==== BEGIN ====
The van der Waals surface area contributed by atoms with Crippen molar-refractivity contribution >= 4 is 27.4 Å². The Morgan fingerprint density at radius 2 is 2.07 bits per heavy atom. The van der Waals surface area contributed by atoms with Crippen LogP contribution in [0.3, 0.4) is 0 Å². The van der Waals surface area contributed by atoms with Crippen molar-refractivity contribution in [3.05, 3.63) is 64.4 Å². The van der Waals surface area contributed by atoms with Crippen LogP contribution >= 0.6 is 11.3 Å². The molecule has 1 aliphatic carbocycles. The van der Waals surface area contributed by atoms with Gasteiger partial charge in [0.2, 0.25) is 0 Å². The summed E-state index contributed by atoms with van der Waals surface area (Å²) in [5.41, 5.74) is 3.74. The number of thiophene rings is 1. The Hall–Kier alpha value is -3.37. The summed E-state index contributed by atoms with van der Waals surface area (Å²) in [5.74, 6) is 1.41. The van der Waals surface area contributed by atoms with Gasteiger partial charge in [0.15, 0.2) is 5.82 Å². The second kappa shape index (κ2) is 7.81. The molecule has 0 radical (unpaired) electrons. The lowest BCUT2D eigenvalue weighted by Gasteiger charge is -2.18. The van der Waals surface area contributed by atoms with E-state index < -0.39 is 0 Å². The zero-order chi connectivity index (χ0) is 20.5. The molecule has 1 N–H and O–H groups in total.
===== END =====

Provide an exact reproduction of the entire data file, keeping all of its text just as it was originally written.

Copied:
The van der Waals surface area contributed by atoms with Crippen molar-refractivity contribution >= 4 is 27.4 Å². The Morgan fingerprint density at radius 2 is 2.07 bits per heavy atom. The van der Waals surface area contributed by atoms with Crippen LogP contribution in [0.3, 0.4) is 0 Å². The van der Waals surface area contributed by atoms with Crippen molar-refractivity contribution in [3.05, 3.63) is 64.4 Å². The van der Waals surface area contributed by atoms with Crippen LogP contribution >= 0.6 is 11.3 Å². The molecule has 1 aliphatic carbocycles. The van der Waals surface area contributed by atoms with Gasteiger partial charge in [0.2, 0.25) is 0 Å². The summed E-state index contributed by atoms with van der Waals surface area (Å²) in [5.41, 5.74) is 3.74. The number of thiophene rings is 1. The Hall–Kier alpha value is -3.37. The summed E-state index contributed by atoms with van der Waals surface area (Å²) in [5.74, 6) is 1.41. The van der Waals surface area contributed by atoms with Gasteiger partial charge in [0.15, 0.2) is 5.82 Å². The second kappa shape index (κ2) is 7.81. The molecule has 0 radical (unpaired) electrons. The lowest BCUT2D eigenvalue weighted by Gasteiger charge is -2.18. The van der Waals surface area contributed by atoms with E-state index < -0.39 is 0 Å². The zero-order chi connectivity index (χ0) is 20.5. The molecule has 1 N–H and O–H groups in total.